EMBARGOED FOR RELEASE: 3 P.M. (CT) TUESDAY, JANUARY 1, 2013
Media Advisory: To contact Sana M. Al-Khatib, M.D., M.H.S., call Sarah Avery at 919-660-1306 or email email@example.com.
CHICAGO – Comparing the largest registry of implantable cardioverter-defibrillator (ICD) implants in the United States with 2 primary prevention randomized clinical trials, researchers found that patients who met certain criteria and who received a primary prevention ICD in clinical practice had survival that was not significantly different from patients who received an ICD in the clinical trials, findings that support the continued use of primary prevention ICDs in similar patients seen in clinical practice, according to a study in the January 2 issue of JAMA.
“The implantable cardioverter-defibrillator is a highly effective therapy for preventing sudden cardiac death in patients with heart failure. However, the outcomes of this therapy in routine clinical practice are largely uncertain. Because randomized clinical trials generally enroll patients with fewer comorbidities [other illnesses] and are usually conducted in highly controlled and monitored settings, the results of the primary prevention ICD trials may not be generalizable to routine clinical practice,” according to background information in the article. The authors add that whether these findings “are generalizable to clinical practice needs to be investigated, especially given the cost and potential complications associated with this device, such as infection and lead and device failure.”
Sana M. Al-Khatib, M.D., M.H.S., of the Duke Clinical Research Institute, Durham, N.C., and colleagues conducted a study to determine whether a difference in survival exists between trial-eligible patients who receive a primary prevention ICD as documented in a large national registry and similar patients who received an ICD in the 2 largest primary prevention clinical trials, MADIT-II (n = 742) and SCD-HeFT (n = 829). The study consisted of a retrospective analysis of data for patients enrolled in the National Cardiovascular Data Registry ICD Registry between January 1, 2006, and December 31, 2007, meeting the MADIT-II criteria (2,464 propensity score-matched patients) or the SCD-HeFT criteria (3,352 propensity score-matched patients). Mortality data for the registry patients were collected through December 31, 2009. The median (midpoint) follow-up time in MADIT-II, SCD-HeFT, and the ICD Registry was 19.5, 46.1, and 35.2 months, respectively. Patients receiving ICDs in clinical practice were significantly older and had more comorbidities than patients enrolled in the clinical trials.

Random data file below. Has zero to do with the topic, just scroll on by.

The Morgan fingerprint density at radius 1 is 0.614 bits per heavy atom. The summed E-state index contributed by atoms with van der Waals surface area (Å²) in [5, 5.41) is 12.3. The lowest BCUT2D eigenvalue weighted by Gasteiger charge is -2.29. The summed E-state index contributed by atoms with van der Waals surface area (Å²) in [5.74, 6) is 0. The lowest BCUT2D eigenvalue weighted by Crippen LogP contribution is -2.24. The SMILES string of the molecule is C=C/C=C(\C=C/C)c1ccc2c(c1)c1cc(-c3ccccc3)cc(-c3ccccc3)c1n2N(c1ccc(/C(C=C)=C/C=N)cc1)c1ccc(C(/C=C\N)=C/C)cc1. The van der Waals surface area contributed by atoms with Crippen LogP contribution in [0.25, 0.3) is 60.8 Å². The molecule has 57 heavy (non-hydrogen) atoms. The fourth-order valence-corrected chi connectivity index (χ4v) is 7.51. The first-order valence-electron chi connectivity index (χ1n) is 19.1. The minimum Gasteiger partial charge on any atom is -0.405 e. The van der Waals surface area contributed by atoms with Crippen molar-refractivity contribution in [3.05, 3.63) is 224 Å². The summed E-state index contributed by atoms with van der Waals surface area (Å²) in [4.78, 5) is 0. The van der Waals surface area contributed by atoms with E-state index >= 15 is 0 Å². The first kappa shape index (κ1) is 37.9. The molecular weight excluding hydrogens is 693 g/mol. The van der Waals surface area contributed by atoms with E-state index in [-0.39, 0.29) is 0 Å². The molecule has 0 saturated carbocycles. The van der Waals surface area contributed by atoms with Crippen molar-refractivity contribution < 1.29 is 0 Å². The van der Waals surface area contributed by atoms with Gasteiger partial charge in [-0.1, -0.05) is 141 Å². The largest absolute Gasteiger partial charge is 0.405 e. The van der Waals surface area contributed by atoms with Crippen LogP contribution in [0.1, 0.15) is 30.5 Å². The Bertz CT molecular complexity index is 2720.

After analysis of the data, the authors found no significant difference in survival between MADIT-II-like patients in the ICD Registry and MADIT-II patients randomized to receive an ICD (2-year mortality rates: 13.9 percent vs. 15.6 percent). Also, the survival of MADIT-II-like patients in the ICD Registry was significantly better than the survival of MADIT-II patients randomized to receive medical therapy (2-year mortality rates: 13.9 percent vs. 22 percent).
There was also no significant survival difference between SCD-HeFT-like patients in the ICD Registry and patients randomized to receive ICD therapy in SCD-HeFT (3-year mortality rates: 17.3 percent vs. 17.4 percent). The survival of SCD-HeFT-like patients in the ICD Registry was significantly better than the survival of SCD-HeFT patients randomized to placebo (3-year mortality rates: 17.3 percent vs. 22.4 percent).
“Importantly, the generalizability of these results held even after limiting the analyses to patients 65 years and older,” the researchers write.
The authors note that prior work in other fields has demonstrated that it is often challenging to generalize the findings from randomized clinical trials to clinical practice. “Patients enrolled in randomized clinical trials of primary prevention ICD therapy were monitored carefully over the course of the trials, and physicians who implanted and followed those devices were highly experienced. This level of care may not occur in real-world, practice.”
“… it is reasonable to question whether the results of the trials can be expected in clinical practice. Through propensity score matching and adjustment for differences between registry patients and patients enrolled in the clinical trials, our matched sample became similar to patients enrolled in the clinical trials. This enabled us to address the concern that the care of patients in the highly controlled and monitored setting of clinical trials compromises the external validity of the results.”
(JAMA. 2013;309(1):55-62; Available pre-embargo to the media at http://media.jamanetwork.com)
Editor’s Note: This analysis was funded by a grant from the National Heart, Lung, and Blood Institute. Please see the article for additional information, including other authors, author contributions and affiliations, financial disclosures, etc.
# # #